Renovation Phase III Underway
We began to worship in the gym last in early November as planned, and although we might be ready to move back into the church for Christmas, we know that’s ambitious. But Phase III of our project has begun.
The scaffolding is up in the chancel, and repairing and repainting of plaster on walls and ceiling is underway. This is an exciting time in the history of our church.
Since our gym is now a multipurpose room, we are asking worshipers to remember this when they enter for mass. When you enter the gym for worship you will note the reserved Elements are placed on a ledge behind the altar, with a sanctuary light burning beside them. Please treat the room as a worship area during this time. Remember that congregants are preparing for worship in prayer and meditation; if you must speak, please do so in muted tones. The elements will be carried out at the close. If there is a postlude, please wait unto it is finished, at which point, the room reverts to its former use.
This is less than ideal, of course, but in view of the planning and work that is underway, we expect that this temporary situation will be well worth it.
The place of repose for the reserved elements is temporarily a tabernacle in the narthex, far from the workplace activity.
The color scheme for the chancel has been decided. The canopy ceiling will be a very dark blue called loyal blue, simulating the canopy of a dark sky. We plan to place small white stars here and there within the canopy. The walls of the canopy will be a tan tone roughly midway between the darker tone of the pillars and the divine white of the nave ceiling. This color is called interactive cream. On the back wall above the cross, midway between the top of the cross and the point, will be a white dove highlighted in gold, symbol of the Holy Spirit. The style of this dove is different from the dove that currently is seen higher up, in the balcony. The stripes of gold accenting the walls of the nave will continue throughout the chancel and its canopy.
We also plan to build two new pillars on either side of the back wall, to replace the pillars that had been removed in the 1960s. Atop these pillars will be new capitals, like those atop all the other pillars. The baseboard will be replaced with a baseboard more closely matching the baseboard seen throughout the nave.
We hope to put up twelve shields in the great arch, with symbols of the Twelve Apostles on them. We will test this look with a template before the final installation, to ensure that it looks good. The color of the arch will be the same light blue (called Vast Sky) leading up from the floor to the arch.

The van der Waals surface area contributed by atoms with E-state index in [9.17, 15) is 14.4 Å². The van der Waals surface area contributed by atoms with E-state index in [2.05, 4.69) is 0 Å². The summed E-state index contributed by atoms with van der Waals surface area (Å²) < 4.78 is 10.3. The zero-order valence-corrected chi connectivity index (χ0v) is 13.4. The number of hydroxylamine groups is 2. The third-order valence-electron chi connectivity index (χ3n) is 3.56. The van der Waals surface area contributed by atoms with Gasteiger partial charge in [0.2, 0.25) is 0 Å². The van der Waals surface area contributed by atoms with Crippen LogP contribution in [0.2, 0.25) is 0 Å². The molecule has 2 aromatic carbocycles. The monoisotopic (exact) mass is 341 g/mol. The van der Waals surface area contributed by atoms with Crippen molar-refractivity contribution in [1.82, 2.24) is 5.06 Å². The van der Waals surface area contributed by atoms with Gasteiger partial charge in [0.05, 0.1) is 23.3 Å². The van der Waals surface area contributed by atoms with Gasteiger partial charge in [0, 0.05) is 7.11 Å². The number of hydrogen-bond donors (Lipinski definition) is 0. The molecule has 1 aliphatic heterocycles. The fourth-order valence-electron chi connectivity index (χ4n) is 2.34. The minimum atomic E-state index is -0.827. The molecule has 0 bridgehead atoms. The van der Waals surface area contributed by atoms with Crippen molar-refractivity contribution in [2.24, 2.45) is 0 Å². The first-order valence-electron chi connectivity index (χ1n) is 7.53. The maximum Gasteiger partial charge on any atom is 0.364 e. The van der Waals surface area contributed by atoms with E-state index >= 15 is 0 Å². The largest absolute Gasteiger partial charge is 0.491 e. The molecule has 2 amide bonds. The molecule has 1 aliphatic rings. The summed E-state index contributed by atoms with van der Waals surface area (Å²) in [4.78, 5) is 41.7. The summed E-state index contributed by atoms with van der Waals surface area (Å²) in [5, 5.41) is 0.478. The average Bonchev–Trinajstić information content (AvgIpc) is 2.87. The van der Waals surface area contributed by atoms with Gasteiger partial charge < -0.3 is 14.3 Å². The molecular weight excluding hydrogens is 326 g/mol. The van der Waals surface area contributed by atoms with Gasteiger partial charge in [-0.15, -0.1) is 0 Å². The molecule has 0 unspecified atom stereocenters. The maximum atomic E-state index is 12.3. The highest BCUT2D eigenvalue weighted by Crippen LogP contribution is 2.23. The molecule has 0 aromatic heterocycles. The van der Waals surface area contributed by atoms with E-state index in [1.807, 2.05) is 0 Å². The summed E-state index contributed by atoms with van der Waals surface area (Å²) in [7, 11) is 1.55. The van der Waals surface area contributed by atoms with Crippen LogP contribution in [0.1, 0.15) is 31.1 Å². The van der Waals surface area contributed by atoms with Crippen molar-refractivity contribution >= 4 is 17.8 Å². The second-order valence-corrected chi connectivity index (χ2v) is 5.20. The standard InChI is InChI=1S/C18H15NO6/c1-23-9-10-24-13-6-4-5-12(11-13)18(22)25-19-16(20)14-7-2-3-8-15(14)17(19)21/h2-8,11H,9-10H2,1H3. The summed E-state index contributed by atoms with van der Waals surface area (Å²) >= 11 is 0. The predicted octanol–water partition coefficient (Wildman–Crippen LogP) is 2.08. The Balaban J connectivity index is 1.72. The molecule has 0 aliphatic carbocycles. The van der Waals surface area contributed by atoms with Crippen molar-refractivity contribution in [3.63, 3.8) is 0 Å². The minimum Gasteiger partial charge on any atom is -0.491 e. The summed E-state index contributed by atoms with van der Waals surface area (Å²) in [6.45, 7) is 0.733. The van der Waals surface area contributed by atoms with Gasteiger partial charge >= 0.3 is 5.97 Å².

The floor of the chancel will not be carpeted. A hard material, probably slate, is to be installed. We plan meanwhile to have a new carpet in the nave.
We hope and expect the members to bear with us and a little inconvenience for a number of weeks, eagerly anticipating a beautifully finished chancel. We plan to have a grand dedication when all is ready, thanking Almighty God for his bounty toward us.
+ Pastor Eckardt
The chancel and its color scheme:
On each shield in the Great Arch is a symbol of one of the 12 Apostles. Each symbol is different, each being the symbol of a particular apostle. The background of the shields is to be blue, symbolizing all the world to whom the Apostles went. White is the color of purity, and is used to convey the death or person of the Apostle, glorified by the grace of God. Gold is the brilliant color signifying the Apostolic Office, and the great effect of the Gospel the Apostles preached.
The dove to be painted on the back wall symbolizes the descending Holy Spirit.
Christian Freedom concerning the Difference between the Liturgical and Secular Customs of Advent
The season of Advent is unquestionably one of preparation. Secularly, there are lots of things which need to be made ready for the great family gatherings at Christmas. Liturgically, the preparations are of a different nature altogether. Thus it happens that we are of necessity bound, as it were, to two different worlds during December. (cont. next page)
(from prev. page) As Advent comes prior to Christmas it has been understood since its first appearance in the church calendars as a period of penitential preparation for the great Feast of the Nativity of our Lord. As Easter has its Lenten fast, so Christmas (which is of later origin liturgically) ought to have its fast as well. The fast of Advent is not as profound as Lent, even as the period of preparation is not as long.